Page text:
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AZ: Arizona Game & Fish: 20 Mexican wolf pups ‘fostered’ into wild packs this year


(3TV/CBS 5) — The Arizona Game and Fish Department (AZGFD) is reporting great results with its Mexican wolf pup foster program. This year, 20 pups born into captivity have been “adopted,” or taken in, by “foster” packs in the wild.

AZGFD, along with the New Mexico Department of Game and Fish and the Mexican Wolf Species Survival Plan, worked together to make it happen and give the species a big genetic boost.

Biologists took 20 genetically diverse wolf pups from captive facilities across the U.S. Over a six-week period back in April and May, 12 of those pups were fostered into four different packs in eastern Arizona.

  • Four pups from Sedgwick County Zoo in Wichita were sent into the “Hoodoo pack” 
  • Four pups from the California Wolf Center in Julian, California were sent into the “Rocky Prairie pack” 
  • Three pups from the Endangered Wolf Center in Eureka, Missouri were sent into the “Elkhorn pack” 
  • One pup from the Sevilleta National Wildlife Refuge in Socorro, New Mexico was sent into the “Prime Canyon pack in Arizona”

In addition, eight pups were fostered into packs in the wilds of New Mexico, including 2 from the Phoenix Zoo.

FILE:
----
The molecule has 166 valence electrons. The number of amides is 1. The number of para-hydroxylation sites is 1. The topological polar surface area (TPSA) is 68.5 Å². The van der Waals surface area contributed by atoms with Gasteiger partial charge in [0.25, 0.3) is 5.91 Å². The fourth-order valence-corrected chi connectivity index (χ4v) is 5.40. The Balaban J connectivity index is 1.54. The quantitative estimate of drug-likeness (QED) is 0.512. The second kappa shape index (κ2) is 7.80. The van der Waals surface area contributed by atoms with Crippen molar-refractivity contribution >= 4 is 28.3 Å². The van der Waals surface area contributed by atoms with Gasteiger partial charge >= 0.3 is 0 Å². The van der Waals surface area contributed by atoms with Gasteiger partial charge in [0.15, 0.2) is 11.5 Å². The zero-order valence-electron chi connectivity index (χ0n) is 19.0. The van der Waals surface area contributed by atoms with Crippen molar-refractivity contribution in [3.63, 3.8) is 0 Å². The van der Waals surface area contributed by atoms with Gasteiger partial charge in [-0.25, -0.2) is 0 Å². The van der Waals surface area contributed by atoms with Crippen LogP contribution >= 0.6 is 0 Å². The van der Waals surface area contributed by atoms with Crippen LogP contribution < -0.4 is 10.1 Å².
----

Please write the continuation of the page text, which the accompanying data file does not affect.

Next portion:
It's 3 boys and 3 girls for Mexican gray wolf pup family at Phoenix Zoo

A recent vet exam of the six Mexican gray wolf pups at the zoo determined that there are three boy pups and three girl pups in the litter.

Cross-fostering is a way to increase genetic diversity in the wild Mexican wolf population. It involves placing pups less than 14 days old from captive breeding populations into wild dens with similarly-aged pups to be raised as wild wolves.

Cross-fostered pups have the same survival rate as wild-born pups in their first year of life (about 50%), and survival rates using this technique are generally higher than other wolf release methods.

Record number of Mexican gray wolves found dead in 2018

Wildlife managers have confirmed a record number of Mexican gray wolves have been reported dead this year, fueling concerns about the decades-long effort to return the endangered predator to the southwestern U.S.

“Managing genetics is one of the biggest challenges facing Mexican wolf conservation, even as constant progress is being made on numeric recovery,” said Jim DeVos, Assistant Director for Wildlife Management at the Arizona Game and Fish Department. “Science has proven that cross-fostering young pups works in increasing genetic diversity.”